Twenty years ago this month in ReykjavÃk, Iceland, President Ronald Reagan surprised Soviet leader Mikhail Gorbachev with a proposal that both nations abolish their ballistic missiles. There was even talk of eliminating their nuclear arsenals. A second surprise was in store when Gorbachev readily agreed, though with one hitch — the US had to shelve its Strategic Defense Initiative. In spite of his dream of nuclear abolition, Reagan refused to give up SDI, and the deal fell through.
The Reykjavik Summit was probably the world’s last best chance at being substantially nuke-free. Today we seem to be running on the opposite course. Even as Reagan and Gorbachev dickered in Iceland, the London Sunday Times ran a front page story in which an Israeli nuclear technician revealed that Israel had produced more than 100 nuclear warheads. (The techie, Mordechai Vanunu, was later kidnapped by Mossad, tried and sentenced to 18 years — 11 in solitary — for opening his big mouth.)
Israel was the sixth nation to join the nuclear club. Just two decades after the U.S. dropped the bomb on Hiroshima, five nations possessed atomic weapons. The Soviets, were next, collecting the necessary expertise from at least three spies at Los Alamos, most notably the scientist and devoted German Communist Party member (alarm bells, anyone?) Emil Fuchs. Britain, which had been involved with the Manhattan Project, had its own bomb by 1952. Eight years later the French joined the nuke club, and by 1964 Red China was on board.
With the end of the Cold War, many believed that nuclear weapons would go the way of the USSR, yet today the world seems to be on the verge of another tsunami of nuclear proliferation. Now as before there seems to be little the international community can do to halt it.
Certainly this round of proliferation didn’t come out of nowhere. North Korea and Iran have been signaling their nuclear intentions for decades. Pyongyang is, according to the Washington Post, a double threat, because it has shown itself to be a “virtual bazaar for spreading missiles, conventional weapons and nuclear technology around the globe.”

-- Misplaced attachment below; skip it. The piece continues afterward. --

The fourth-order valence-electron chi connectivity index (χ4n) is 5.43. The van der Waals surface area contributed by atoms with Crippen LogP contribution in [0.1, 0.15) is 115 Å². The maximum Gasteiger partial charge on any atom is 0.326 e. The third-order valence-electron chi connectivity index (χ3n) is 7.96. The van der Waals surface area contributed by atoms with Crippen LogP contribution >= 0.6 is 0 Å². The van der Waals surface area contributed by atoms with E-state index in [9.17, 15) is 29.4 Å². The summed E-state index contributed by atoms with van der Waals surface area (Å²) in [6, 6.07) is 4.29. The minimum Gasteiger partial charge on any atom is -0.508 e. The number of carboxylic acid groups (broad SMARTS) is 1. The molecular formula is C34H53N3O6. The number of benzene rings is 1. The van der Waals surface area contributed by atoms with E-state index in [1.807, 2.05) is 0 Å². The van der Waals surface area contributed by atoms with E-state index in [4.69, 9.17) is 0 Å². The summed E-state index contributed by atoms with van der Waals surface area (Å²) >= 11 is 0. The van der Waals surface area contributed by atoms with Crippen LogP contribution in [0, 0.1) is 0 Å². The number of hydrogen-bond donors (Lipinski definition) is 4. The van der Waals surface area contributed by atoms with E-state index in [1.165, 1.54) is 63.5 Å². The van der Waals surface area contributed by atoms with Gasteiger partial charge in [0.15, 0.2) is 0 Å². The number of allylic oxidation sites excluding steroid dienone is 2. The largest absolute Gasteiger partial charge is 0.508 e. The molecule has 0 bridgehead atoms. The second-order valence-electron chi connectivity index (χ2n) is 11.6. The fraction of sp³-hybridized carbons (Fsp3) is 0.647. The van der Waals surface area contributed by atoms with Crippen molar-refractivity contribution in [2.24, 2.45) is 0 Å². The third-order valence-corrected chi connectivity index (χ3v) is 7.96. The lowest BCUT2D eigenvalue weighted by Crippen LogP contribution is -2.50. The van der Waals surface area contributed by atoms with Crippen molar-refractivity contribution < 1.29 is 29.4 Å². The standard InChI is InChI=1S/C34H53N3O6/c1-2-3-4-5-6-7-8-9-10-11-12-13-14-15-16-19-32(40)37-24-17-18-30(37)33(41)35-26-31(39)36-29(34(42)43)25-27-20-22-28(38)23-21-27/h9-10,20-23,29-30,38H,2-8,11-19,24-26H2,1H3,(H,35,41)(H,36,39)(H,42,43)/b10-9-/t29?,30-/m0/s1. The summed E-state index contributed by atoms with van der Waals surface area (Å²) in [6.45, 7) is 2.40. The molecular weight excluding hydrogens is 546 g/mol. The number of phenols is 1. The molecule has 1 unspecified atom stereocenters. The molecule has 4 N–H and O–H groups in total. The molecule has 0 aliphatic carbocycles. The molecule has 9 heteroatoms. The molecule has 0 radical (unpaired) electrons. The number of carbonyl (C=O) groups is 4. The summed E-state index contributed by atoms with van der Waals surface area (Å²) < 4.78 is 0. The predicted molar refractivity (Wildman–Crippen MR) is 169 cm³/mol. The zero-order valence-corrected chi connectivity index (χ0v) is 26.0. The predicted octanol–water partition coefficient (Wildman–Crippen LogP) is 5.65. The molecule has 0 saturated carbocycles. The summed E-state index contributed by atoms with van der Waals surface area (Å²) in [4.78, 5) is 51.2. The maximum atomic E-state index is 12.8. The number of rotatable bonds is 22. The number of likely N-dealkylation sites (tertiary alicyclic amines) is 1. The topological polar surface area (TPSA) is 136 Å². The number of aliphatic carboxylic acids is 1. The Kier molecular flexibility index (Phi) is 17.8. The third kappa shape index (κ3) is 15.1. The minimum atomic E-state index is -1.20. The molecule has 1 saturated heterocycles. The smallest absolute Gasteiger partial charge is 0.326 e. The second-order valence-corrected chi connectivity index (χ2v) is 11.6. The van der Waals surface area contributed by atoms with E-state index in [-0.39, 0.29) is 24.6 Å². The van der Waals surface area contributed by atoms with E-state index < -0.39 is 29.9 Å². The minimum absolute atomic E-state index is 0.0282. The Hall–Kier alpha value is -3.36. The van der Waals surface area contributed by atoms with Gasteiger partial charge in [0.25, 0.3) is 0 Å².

Pakistan, our supposed ally, hasn’t been a slouch either. Islamabad reportedly has sent nuclear material and technology to North Korea, Libya, and Saudi Arabia. The Post also talks of a “vast nuclear smuggling ring emanating from Pakistan,” led chiefly by A.Q. Khan, the German-educated father of the Pakistan bomb.
NATIONS DEVELOP NUCLEAR weapons for a variety of reasons. Sometimes it is simply a matter of prestige or national pride, as in the case of China and India. Sometimes nukes are seen as necessary for a state’s very survival (Israel). Most often nuclear armaments are acquired to counter an enemy’s arsenal (Pakistan, USSR). Regardless of the reason, when one state adopts nukes its neighbors are likely to feel pressured to follow suit, no matter how much they oppose nukes in principle.
Case in point: India tested its first “peaceful nuclear” device, Smiling Buddha — you didn’t think Indians had a sense of irony, did you? — in 1974. George Perkovich, author of India’s Nuclear Bomb, notes that Delhi’s reasons had little to do with security, but stemmed from an overwhelming desire for global recognition and national pride. Following India’s test, Pakistan immediately began work on its own nuclear weapons program. Reacting to this perceived threat from its neighbor, Pakistan Prime Minister Zulfiqar Ali Bhutto said, “We will defend our country using any means necessary and build a nuclear capability second to none. We will eat grass for 1,000 years, if we have to, but we will get there.” Thanks to technical assistance from China and the expertise Khan stole from German and Dutch nuclear facilities, it didn’t take anything like 1,000 years. Pakistan successfully tested its first bomb in 1998.